Current events warrant this re-post from two years ago. Christian precepts such as "Turn the other cheek" and "Welcome the stranger" make sense and are salutary only within communities of the like-minded and morally decent; they make no sense and are positively harmful in the public sphere, and, a fortiori, in the international sphere. The monastery is not the wide world. What is conducive unto salvation in the former will get you killed in the latter. And we know what totalitarians, whether Communists or Islamists, do when they get power: they destroy the churches, synagogues, monasteries, ashrams, and zendos. And with them are destroyed the means of transmitting the dharma, the kerygma, the law and the prophets.
So my question to Catholic bishops and their fellow travellers is this: Do you have a death wish for you and your flocks and your doctrine?
An important but troubling thought is conveyed in a recent NYT op-ed (emphasis added):
Machiavelli teaches that in a world where so many are not good, you must learn to be able to not be good. The virtues taught in our secular and religious schools are incompatible with the virtues one must practice to safeguard those same institutions. The power of the lion and the cleverness of the fox: These are the qualities a leader must harness to preserve the republic.
The problem as I see it is that (i) the pacific virtues the practice of which makes life worth living within families, between friends, and in such institutions of civil society as churches and fraternal organizations are essentially private and cannot be extended outward as if we are all brothers and sisters belonging to a global community. Talk of global community is blather. The institutions of civil society can survive and flourish only if protected by warriors and statesmen whose virtues are of the manly and martial, not of the womanish and pacific, sort. And yet (ii) if no extension of the pacific virtues is possible then humanity would seem to be doomed in an age of terrorism and WMDs. Besides, it is unsatisfactory that there be two moralities, one private, the other public.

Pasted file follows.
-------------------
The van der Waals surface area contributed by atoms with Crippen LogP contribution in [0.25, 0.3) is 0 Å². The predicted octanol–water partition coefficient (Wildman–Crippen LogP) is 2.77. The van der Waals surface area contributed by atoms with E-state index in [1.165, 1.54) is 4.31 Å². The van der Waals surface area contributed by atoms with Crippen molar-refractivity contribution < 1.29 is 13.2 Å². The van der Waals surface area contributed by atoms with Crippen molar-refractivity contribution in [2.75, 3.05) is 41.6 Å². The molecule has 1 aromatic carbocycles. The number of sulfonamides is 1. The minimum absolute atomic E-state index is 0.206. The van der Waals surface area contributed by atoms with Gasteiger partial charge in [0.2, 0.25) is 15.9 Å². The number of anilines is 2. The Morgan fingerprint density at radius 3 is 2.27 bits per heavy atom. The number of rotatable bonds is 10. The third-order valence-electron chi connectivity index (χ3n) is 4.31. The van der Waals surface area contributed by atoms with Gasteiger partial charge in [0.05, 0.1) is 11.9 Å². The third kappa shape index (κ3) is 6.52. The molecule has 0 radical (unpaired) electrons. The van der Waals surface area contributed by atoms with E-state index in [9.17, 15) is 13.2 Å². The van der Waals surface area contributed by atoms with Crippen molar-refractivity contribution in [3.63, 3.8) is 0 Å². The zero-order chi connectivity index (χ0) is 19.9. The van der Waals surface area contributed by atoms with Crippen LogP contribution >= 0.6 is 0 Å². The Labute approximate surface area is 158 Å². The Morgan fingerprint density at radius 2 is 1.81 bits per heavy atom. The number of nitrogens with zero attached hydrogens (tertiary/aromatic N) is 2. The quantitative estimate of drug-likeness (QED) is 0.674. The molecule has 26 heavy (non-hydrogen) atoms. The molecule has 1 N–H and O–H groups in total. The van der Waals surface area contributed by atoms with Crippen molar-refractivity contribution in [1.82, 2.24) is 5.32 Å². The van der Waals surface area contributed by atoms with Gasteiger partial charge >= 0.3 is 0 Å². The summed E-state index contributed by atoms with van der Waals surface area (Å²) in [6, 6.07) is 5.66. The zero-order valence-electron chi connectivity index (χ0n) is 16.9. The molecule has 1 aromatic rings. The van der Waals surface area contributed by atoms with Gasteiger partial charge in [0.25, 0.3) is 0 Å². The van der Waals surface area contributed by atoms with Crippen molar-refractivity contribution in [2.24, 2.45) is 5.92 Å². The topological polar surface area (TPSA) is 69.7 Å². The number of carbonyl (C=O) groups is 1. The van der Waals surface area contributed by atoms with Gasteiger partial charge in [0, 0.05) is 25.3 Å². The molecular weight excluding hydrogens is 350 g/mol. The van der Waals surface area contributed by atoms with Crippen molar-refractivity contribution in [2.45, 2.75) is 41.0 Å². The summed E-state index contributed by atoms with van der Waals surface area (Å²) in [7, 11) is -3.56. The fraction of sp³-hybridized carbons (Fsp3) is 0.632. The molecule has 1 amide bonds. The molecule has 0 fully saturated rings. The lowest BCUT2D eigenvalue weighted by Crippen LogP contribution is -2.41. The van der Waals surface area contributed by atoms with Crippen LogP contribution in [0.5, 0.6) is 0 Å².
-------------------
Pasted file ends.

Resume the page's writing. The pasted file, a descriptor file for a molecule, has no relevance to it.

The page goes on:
Consider the Christian virtues preached by Jesus in the Sermon on the Mount. They include humility, meekness, love of righteousness, mercy, purity of heart, love of peace and of reconciliation. Everyone who must live uncloistered in the world understands that these pacific and essentially womanish virtues have but limited application there. (I am not using 'womanish' as a derogatory qualifier.) You may love peace, but unless you are prepared to make war upon your enemies and show them no mercy, you may not be long for this world. Turning the other cheek makes sense within a loving family, but no sense in the wider world. (Would the Pope turn the other cheek if the Vatican came under attack by Muslim terrorists or would he call upon the armed might of the Italian state?) This is perfectly obvious in the case of states: they are in the state (condition) of nature with respect to each other. Each state secures by blood and iron a civilized space within which art and music and science and scholarship can flourish and wherein, ideally, blood does not flow; but these states and their civilizations battle each other in the state (condition) of nature red in tooth and claw.